Sir Charles Warre Malet (1753-1815)

East India Company servant and diplomat.

BORN in Somerset, the son of a rector, Malet joined the East India Company at an early age and filled a number of posts, including the charge of an embassy to the Mughal Emperor and residency at Cambray, a post he filled from 1774 until 1785, when he was made Company resident to the court of the Peshwa at Poona. An unrivalled expert on western India, Malet was an expansionist, arguing for an increased EI Company presence – and, therefore, British presence – throughout India. He believed Britain had a duty to spread ‘liberal justice’ through a country he saw as ravaged by conflicts between petty robber-barons. Such ideas influenced the future decisions of figures such as Cornwallis and Wellesley.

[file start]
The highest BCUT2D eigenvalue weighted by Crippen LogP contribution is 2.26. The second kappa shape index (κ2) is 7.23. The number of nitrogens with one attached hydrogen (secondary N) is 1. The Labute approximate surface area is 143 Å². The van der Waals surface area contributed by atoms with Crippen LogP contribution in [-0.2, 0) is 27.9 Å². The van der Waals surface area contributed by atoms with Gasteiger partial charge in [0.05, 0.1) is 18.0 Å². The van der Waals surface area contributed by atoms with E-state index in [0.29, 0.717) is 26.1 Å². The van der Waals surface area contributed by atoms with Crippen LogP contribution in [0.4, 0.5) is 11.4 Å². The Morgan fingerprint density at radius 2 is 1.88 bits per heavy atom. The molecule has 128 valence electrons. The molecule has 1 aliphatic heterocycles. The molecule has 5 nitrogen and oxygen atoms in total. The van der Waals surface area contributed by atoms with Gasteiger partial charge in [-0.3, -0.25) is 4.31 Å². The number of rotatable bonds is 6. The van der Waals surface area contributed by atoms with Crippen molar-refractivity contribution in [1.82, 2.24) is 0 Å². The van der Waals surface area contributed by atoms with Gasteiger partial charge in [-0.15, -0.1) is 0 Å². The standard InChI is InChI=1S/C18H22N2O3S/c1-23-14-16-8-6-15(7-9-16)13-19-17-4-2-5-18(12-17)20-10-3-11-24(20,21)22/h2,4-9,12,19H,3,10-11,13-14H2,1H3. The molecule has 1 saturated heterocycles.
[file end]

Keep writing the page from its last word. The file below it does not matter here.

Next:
Malet was made baronet in 1791 for brokering a difficult triple alliance between the East India Company, the Peshwa at Poona, and the Nizam of Hyderabad – no easy feat, as Malet had to diffuse tension between the Nizam and the Peshwa. This alliance enabled the defeat of Tipu Sultan and cemented Malet’s reputation. After a stint on the council at Bombay and as acting governor for the Presidency, Malet returned to England and married Susanna, daughter of the painter, James Wales, whom he assisted in publishing – particularly Wales’s work on the Ellora caves. Malet’s own description of the caves was published in Asiatic Researches in 1801. He died at Bath in 1815.

Elias Greig and William Christie, University of Sydney


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